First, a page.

The misfolding and aggregation of proteins into fibrillar aggregates in the brain are linked to the pathogenesis of over 20 neurodegenerative diseases. Specifically, the toxicity and neurodegenerative symptoms of Alzheimers disease are directly related to the aggregation of the amyloid-β (Aβ) protein into β-sheet rich insoluble fibrils. However, the mechanism and driving forces of Aβ fibril formation in vivo are still unknown. It has been shown previously that Aβ's surface activity and favorable interaction with lipid membranes can induce the formation of fibrils, suggesting a possible membrane-based mechanism of Aβ aggregation in Alzheimer's disease. Unlike dilute solutions used for in vitro experiments, the cellular environment is highly crowded, with macromolecules and osmolytes occupying up to 40% of the cellular volume. The resulting molecular crowding and preferential exclusion modulate the thermodynamics of protein reactions to favor those that reduce total system volume and minimize solvent exposed surface area, respectively. To assess the effects of molecular crowding and preferential exclusion on interface-induced Aβ fibril formation, we investigate the effects of the osmolyte sucrose on Aβ surface activity and membrane interaction. We hypothesize that due to preferential exclusion, sucrose will favor the interface-partitioned states, i.e., air/water interface adsorbed and membrane associated, of Aβ. As such, sucrose is expected to enhance the surface activity and membrane interaction of Aβ. Adsorption isotherms of Aβ40 to the air/subphase interface confirm our hypothesis. With increasing sucrose concentration in the subphase, Aβ40 adsorbed to the air/subphase interface more readily, increasing the final adsorption surface pressure, decreasing the lag time before adsorption begins and increasing the rate of adsorption. Similarly, Aβ40 inserted into anionic DMPG and zwitterionic DPPC monolayers more readily in the presence of increasing sucrose concentrations. The amount of insertion increased, the lag time decreased, and the rate of insertion increased with increasing sucrose concentration. This increased interfacial activity in the presence of sucrose is important because association of Aβ in membranes has been associated with nucleation of fibril formation that leads to the neurodegenerative pathology of Alzheimer's disease. The effects of preferential exclusion and molecular crowding associated with sucrose on the interfacial dynamics of Aβ thus play an important role in formation of fibrils. The cellular environment is even more crowded and osmotically active than the dilute solutions investigated here. This suggests that the interactions of Aβ with membrane interfaces may be even more significant in the cellular environment and may serve as a nucleation site for the aggregation of Aβ in vivo.'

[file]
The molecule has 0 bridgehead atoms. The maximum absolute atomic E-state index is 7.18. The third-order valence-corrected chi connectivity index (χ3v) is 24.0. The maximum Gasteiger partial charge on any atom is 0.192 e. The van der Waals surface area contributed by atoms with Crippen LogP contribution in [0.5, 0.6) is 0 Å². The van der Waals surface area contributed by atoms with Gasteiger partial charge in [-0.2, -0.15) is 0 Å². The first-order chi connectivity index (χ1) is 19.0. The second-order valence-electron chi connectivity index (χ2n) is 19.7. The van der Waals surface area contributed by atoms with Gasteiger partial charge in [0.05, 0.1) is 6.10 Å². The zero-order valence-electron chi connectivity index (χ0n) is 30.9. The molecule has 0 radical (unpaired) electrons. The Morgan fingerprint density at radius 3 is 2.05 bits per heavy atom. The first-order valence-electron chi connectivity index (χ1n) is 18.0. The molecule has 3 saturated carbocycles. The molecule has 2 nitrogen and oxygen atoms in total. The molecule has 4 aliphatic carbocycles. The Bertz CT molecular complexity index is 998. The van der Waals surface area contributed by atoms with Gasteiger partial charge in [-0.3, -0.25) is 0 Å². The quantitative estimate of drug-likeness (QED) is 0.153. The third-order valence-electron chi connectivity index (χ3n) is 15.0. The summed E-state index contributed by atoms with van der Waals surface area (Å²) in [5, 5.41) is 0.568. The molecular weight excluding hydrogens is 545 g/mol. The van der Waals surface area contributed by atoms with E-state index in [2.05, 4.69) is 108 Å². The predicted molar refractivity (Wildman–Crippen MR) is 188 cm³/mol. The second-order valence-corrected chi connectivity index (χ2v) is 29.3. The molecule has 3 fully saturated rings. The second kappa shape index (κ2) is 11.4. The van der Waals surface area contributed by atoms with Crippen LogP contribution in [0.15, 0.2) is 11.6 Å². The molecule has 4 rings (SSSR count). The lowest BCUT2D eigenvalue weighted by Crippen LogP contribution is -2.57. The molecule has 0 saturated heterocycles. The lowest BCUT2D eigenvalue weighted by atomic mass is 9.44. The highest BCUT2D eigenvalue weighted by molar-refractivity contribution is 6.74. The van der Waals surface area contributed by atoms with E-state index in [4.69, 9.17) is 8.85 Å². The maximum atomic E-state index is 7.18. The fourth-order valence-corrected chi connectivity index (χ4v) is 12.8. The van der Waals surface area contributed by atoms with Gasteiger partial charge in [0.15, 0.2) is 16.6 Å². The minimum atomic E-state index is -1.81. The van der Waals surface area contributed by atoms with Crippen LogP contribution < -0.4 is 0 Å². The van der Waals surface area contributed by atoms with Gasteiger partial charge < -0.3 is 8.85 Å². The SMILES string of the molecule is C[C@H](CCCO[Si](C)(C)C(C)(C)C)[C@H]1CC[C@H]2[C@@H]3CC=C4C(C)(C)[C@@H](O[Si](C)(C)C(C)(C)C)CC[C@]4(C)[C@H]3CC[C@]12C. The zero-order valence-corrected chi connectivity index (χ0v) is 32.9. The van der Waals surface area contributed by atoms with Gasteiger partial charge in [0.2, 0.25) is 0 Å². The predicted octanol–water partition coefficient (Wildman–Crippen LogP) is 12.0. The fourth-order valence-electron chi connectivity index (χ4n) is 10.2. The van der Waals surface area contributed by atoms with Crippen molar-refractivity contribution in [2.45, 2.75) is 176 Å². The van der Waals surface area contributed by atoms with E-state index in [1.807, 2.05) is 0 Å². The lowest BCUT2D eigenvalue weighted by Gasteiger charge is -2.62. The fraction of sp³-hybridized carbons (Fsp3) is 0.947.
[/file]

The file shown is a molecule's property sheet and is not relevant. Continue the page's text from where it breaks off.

Level of Degree
Endowment Gift Agreement and Planned Estate Funding — Margaret Bell, Alzheimers Association NIRG-09-132478, Oak Ridge Associated Universities Ralph E. Powe Junior Faculty Enhancement Award, UNM Research Allocation Committee'
Anaya, Juan. "Effects of Osmolytes on Amyloid-beta Protein Surface Activity and Membrane Interactions." (2013). http://digitalrepository.unm.edu/bme_etds/7